Strickland Instructs that "judicial scrutiny of counsel's performance must be highly deferential." Id. at 689. The court "must indulge a strong presumption that counsel's conduct falls within the wide range of reasonable professional assistance; that is, the defendant must overcome the presumption that, under the circumstances, the challenged action 'might be considered sound trial strategy.'" Id. (quoting Michel v. Louisiana, 350 U.S. 91, 101 (1955)). Moreover, "[a]n error by counsel, even if professionally unreasonable, does not warrant setting aside the judgment of a criminal proceeding if the error had no effect on the judgment." Id. at 691. Finally, "[a] fair assessment of attorney performance requires that every effort be made to eliminate the distorting effects of hindsight, to reconstruct the circumstances of counsel's challenged conduct, and to evaluate the conduct from counsel's perspective at the time." Id. at 689.

         The same principles apply in the context of guilty pleas. See Hill v. Lockhart, 474 U.S. 52, 57 (1985). The Hill Court held that "the two-part Strickland v. Washington test applies to challenges to guilty pleas based on ineffective assistance of counsel." Id. at 58; see also Padilla v. Kentucky, 559 U.S. 356, 371 n.12 (2010)("In Hill, the Court recognized-for the first time-that Strickland applies to advice respecting a guilty plea."). The first prong of the Strickland' test is nothing more than a restatement of the standard of attorney competence described above. Hill, 474 U.S. at 58.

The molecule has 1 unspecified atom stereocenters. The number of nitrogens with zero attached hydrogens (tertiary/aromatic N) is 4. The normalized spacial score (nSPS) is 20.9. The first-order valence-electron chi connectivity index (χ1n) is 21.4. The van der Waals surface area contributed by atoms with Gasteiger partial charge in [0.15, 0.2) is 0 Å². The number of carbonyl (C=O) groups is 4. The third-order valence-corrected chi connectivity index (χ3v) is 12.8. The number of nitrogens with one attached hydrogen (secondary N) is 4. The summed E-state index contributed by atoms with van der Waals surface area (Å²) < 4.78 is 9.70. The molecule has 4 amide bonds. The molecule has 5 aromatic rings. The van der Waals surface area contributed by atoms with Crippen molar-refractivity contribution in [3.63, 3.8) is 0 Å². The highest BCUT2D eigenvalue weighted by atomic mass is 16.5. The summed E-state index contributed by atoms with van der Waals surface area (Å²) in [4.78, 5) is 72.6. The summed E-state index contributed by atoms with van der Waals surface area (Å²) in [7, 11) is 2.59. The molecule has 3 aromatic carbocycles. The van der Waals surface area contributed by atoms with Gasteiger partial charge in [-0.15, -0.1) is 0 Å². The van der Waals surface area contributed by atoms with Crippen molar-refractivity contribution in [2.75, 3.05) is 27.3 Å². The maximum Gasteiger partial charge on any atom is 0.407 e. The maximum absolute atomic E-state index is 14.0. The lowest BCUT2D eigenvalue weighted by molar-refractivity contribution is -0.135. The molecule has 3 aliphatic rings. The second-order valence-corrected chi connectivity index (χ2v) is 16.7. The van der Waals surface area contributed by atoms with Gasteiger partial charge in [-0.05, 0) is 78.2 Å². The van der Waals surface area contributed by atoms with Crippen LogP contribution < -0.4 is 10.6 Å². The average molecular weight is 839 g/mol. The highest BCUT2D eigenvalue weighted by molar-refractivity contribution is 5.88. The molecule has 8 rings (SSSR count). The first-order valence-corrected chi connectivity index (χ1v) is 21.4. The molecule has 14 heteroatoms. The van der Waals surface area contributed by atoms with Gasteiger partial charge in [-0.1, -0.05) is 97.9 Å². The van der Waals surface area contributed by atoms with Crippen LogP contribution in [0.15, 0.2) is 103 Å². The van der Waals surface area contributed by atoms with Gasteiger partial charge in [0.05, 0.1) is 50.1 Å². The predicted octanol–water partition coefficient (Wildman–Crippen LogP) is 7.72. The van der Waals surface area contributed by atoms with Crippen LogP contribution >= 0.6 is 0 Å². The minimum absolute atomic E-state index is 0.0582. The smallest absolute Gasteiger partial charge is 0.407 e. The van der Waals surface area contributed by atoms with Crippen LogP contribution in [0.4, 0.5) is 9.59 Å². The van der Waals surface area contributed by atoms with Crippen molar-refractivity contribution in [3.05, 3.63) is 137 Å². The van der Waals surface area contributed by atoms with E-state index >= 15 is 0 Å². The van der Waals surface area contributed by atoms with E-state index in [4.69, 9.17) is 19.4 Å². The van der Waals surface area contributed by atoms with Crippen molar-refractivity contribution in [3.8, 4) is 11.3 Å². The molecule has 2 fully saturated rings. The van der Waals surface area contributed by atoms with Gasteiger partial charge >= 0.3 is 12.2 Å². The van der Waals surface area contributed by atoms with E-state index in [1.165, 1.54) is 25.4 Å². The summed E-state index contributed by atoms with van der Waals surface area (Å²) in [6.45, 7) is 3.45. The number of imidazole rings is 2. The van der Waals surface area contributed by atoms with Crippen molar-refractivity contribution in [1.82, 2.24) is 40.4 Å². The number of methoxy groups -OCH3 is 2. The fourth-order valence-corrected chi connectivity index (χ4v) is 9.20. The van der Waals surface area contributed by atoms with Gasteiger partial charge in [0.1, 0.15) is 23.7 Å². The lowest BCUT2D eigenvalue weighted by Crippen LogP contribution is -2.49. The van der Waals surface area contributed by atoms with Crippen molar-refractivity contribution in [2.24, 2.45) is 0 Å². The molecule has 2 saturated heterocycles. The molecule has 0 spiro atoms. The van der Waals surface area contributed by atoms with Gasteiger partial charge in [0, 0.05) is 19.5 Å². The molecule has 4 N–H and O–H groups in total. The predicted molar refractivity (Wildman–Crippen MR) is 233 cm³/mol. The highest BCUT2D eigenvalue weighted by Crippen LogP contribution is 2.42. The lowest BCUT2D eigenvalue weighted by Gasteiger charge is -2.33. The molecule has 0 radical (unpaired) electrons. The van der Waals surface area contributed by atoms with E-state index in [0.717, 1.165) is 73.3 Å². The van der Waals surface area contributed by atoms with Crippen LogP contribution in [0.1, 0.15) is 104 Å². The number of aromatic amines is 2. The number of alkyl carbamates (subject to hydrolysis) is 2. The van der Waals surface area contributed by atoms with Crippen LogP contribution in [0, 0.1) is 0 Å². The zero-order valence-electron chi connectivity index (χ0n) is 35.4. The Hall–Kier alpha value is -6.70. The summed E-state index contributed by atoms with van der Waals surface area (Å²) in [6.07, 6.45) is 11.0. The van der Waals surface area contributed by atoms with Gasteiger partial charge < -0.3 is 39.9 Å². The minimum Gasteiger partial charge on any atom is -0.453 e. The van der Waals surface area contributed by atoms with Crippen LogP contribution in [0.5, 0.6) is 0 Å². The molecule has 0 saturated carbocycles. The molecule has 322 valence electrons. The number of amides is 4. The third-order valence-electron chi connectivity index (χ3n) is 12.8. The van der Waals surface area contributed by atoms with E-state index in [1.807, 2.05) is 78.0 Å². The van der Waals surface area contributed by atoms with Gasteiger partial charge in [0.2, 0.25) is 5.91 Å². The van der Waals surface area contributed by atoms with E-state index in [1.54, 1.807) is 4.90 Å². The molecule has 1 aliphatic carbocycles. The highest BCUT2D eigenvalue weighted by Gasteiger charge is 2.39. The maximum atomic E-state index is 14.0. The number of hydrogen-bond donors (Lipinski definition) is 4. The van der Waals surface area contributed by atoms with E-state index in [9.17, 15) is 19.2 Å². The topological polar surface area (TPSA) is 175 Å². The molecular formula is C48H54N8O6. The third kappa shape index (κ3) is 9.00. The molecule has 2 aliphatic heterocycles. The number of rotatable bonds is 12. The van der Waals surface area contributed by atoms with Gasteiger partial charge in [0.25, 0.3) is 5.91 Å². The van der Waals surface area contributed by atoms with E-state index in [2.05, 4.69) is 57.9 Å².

The second, or "prejudice, " requirement, on the other hand, focuses on whether counsel's constitutionally ineffective performance affected the outcome of the plea process. In other words, in order to satisfy the "prejudice" requirement, the defendant must show that there is a reasonable probability that, but for counsel's errors, he would not have pleaded guilty and would have insisted on going to trial.

Id. at 59; see also Lafler v. Cooper, 566 U.S. 156, 163 (2012) ("In the context of pleas a defendant must show the outcome of the plea process would have been different with competent advice."). The Hill Court reiterated that, as stated in Strickland, "these predictions of the outcome at a possible trial, where necessary, should be made objectively ...." 474 U.S. at 59-60; see also Padilla, 559 U.S. at 372 (noting that "to obtain relief on this type of claim, a petitioner must convince the court that a decision to reject the plea bargain would have been rational under the circumstances").